Folks say to me that Viktor, “VeloVeritas‘s answer to Nostradamus” doesn’t exist, he’s just a vehicle for me to express extreme view points.

They’re wrong.

The man actually lives and breathes – and mostly for all things cycling and the Coronavirus crisis has seen him at his ranting best.

 I thought I’d share some of his latest proclamations with you – and while some of his statements may seem extreme, others mirror what many people think but are afraid to articulate.

The Corona scare and subsequent cancellation of all UCI races hit Vik hard.

For him, the season starts when the flag drops to start Het Nieuwsblad and finishes when the winner steps down off the podium at Roubaix velodrome.

The loss of the six ‘Golden Weeks’ is nothing short of a tragedy to him.

Viktor
The ‘Opening Weekend’ hall. Photo©Ed Hood

But even his beloved ‘Omloop’ isn’t spared;

“This carry-on where the teams line up in the exhibition hall instead of in the square or the street; mark my words, they’ll be charging admission, next year!”

And there are some races he won’t miss.

Take my favourite race, Milan-Sanremo; in Vik’s view the first 280 or so kilometres should be axed and the race should start at the bottom of the Poggio and finish on the Via Roma,

In his view that’s the race, the rest is simply ‘padding.’

Viktor
Mark Cavendish near the front going over the Poggio. Photo©Ed Hood

He isn’t lamenting the Giro either;

“Too much flim flam, too many ridiculous hills and as for all that pink nonsense…”

Vik’s not a man of the mountains, he just about approves of La Redoute in Liege-Bastogne-Liege and anything that ends in ‘berg’ but ‘cols and passes?’ – nae, nae, nae! 

And Grand Tours should be two weeks maximum;

“Everyone is excited in the first week but loses interest in the middle then it picks up again towards the end, ditch the bit in the middle.

Viktor
Thibout Pinot on the Côte de Vieurals, Stage 15 of the 2017 Tour de France. Photo©Martin Williamson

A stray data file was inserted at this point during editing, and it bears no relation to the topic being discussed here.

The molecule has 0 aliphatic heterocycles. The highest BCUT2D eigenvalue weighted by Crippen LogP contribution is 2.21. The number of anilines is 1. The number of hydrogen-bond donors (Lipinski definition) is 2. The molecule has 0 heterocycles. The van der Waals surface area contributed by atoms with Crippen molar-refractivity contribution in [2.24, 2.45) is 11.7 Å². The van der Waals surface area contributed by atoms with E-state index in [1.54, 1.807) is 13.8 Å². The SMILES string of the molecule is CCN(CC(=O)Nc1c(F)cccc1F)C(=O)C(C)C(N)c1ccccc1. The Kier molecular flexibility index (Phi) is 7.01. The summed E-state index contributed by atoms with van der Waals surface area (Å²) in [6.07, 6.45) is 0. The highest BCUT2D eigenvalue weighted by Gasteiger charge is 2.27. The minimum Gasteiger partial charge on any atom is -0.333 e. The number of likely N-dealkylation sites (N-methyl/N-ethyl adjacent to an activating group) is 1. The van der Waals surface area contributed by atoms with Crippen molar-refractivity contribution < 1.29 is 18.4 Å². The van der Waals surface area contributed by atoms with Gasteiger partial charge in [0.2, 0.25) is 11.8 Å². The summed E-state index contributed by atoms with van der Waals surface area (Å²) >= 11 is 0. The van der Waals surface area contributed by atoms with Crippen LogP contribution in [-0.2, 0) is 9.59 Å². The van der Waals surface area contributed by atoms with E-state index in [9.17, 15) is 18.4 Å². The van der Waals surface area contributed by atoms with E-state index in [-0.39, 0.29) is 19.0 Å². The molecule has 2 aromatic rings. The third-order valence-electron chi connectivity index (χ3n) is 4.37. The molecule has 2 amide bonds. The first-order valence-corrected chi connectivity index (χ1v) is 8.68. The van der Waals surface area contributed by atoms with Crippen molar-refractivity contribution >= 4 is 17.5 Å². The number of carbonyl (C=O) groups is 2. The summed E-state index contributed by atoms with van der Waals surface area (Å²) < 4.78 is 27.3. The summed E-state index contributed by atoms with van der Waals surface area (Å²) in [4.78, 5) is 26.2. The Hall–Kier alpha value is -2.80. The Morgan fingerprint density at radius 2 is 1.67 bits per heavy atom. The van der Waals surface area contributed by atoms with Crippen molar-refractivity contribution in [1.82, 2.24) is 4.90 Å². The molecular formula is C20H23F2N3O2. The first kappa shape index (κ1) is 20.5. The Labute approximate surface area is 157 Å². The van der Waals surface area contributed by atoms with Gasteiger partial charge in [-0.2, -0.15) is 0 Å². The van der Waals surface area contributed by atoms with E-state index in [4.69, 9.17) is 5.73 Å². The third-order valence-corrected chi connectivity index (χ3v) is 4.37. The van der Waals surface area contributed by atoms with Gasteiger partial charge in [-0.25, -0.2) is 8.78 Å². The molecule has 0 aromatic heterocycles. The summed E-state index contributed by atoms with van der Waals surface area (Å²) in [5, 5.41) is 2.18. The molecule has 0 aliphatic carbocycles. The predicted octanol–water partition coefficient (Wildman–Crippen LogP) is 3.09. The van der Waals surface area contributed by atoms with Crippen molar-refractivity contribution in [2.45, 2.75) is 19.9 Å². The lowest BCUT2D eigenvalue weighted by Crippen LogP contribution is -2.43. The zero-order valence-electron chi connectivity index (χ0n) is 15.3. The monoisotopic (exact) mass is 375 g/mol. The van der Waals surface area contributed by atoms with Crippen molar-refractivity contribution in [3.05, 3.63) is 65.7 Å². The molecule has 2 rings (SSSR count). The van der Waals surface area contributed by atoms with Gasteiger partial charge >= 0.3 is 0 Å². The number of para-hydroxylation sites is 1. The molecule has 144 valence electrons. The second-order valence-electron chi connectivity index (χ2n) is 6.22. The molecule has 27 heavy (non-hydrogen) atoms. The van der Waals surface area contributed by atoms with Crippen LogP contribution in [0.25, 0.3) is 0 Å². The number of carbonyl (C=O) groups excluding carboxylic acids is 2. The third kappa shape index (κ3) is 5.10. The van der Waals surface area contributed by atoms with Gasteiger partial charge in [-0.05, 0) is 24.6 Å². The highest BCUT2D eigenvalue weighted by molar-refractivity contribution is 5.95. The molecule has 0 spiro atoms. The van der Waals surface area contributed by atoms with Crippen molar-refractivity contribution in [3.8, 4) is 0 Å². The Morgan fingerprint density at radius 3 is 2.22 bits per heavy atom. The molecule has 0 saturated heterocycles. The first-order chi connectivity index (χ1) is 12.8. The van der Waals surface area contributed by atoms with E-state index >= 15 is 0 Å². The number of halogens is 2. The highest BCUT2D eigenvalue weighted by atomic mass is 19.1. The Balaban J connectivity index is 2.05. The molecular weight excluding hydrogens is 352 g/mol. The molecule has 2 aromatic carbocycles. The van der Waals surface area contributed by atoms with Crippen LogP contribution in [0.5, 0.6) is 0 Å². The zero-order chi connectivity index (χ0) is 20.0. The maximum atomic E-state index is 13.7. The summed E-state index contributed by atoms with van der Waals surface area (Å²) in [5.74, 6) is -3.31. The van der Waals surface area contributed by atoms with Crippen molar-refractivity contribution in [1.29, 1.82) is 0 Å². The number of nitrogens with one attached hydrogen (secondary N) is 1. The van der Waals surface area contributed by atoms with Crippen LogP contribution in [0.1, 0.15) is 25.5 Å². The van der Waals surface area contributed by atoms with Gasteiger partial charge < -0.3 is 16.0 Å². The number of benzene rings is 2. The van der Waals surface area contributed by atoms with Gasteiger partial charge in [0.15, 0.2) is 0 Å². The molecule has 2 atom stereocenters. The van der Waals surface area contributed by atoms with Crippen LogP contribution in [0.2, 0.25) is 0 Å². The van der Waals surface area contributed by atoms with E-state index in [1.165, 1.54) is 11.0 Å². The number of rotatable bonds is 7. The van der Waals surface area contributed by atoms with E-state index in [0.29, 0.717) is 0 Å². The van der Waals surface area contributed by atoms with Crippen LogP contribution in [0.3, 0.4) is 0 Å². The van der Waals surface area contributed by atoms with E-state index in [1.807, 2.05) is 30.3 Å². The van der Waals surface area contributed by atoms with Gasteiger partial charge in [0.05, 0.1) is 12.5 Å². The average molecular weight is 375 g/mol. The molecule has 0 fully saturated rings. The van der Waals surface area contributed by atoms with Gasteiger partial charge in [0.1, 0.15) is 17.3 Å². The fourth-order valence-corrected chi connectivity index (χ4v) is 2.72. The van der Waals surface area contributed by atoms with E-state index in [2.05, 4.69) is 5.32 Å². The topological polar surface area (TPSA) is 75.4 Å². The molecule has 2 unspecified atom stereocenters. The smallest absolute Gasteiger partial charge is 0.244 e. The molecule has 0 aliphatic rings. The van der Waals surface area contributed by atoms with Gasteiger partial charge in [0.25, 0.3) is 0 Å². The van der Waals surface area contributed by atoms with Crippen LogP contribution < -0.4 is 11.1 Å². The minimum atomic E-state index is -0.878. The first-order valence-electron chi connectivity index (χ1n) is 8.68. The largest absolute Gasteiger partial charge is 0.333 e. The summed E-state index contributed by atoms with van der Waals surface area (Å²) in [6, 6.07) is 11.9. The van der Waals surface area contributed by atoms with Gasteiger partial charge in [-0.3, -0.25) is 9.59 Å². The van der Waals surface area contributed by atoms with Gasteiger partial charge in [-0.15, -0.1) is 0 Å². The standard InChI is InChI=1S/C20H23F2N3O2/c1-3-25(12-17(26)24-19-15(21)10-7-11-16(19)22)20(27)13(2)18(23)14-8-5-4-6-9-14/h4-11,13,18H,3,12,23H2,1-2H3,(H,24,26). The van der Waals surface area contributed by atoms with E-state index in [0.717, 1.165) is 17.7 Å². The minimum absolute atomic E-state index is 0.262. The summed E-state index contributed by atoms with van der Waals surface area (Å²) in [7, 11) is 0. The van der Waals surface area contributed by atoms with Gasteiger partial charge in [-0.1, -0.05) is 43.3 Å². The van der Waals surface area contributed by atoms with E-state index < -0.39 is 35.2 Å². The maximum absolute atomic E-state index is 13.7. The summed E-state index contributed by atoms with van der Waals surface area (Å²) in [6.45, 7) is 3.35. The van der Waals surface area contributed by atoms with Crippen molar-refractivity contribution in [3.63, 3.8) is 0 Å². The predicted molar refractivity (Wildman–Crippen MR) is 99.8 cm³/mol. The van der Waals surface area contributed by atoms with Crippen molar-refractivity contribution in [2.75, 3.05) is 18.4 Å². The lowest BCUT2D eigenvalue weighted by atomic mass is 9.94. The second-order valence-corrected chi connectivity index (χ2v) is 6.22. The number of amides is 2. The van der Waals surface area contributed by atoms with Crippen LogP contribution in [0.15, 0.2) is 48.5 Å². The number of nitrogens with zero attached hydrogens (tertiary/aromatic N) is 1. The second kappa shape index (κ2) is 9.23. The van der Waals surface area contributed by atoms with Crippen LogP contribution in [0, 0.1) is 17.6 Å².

He’s not a man of the Tour either;

“It only gets a big audience because everyone is on holiday and they’ve nothing better to do.

The poor Vuelta comes out worst;

“The Spanish Hill Climb Championship, the climbs there are ridiculous – goat tracks!

Viktor
Romain Sicard on the famous Bola Del Mondo on Stage 20 of the Vuelta a España 2012. Photo©Martin Williamson

The current generation of riders – ‘Kermis Kings’ in the autumn of their careers, like Guy Smet and Mario Willems are excluded, naturally – he doesn’t have much time for.

“Sagan is finished, the hunger has gone, he’s made his money.”

And on the subject of Remco his views will jar with wolf cub fans;

“Sure, he won San Sebastian but 80% of the peloton is wasted, just out of the Tour then into that race.”

And of the Merckx comparisons;

“Ridiculous – you cannot compare across generations, the cycling landscape is totally different to what it was in the 60’s and 70’s.

“Back then everyone rode every race going from February to October, that situation has changed dramatically – of current GC guys only Nibali could win a Classic and a big tour.”

Viktor
Remco Evenepoel. Photo©AP

Wout Van Aert and Mathieu Van Der Poel do get a stamp of approval though, as does Kazakh, Alexei Lutsenko.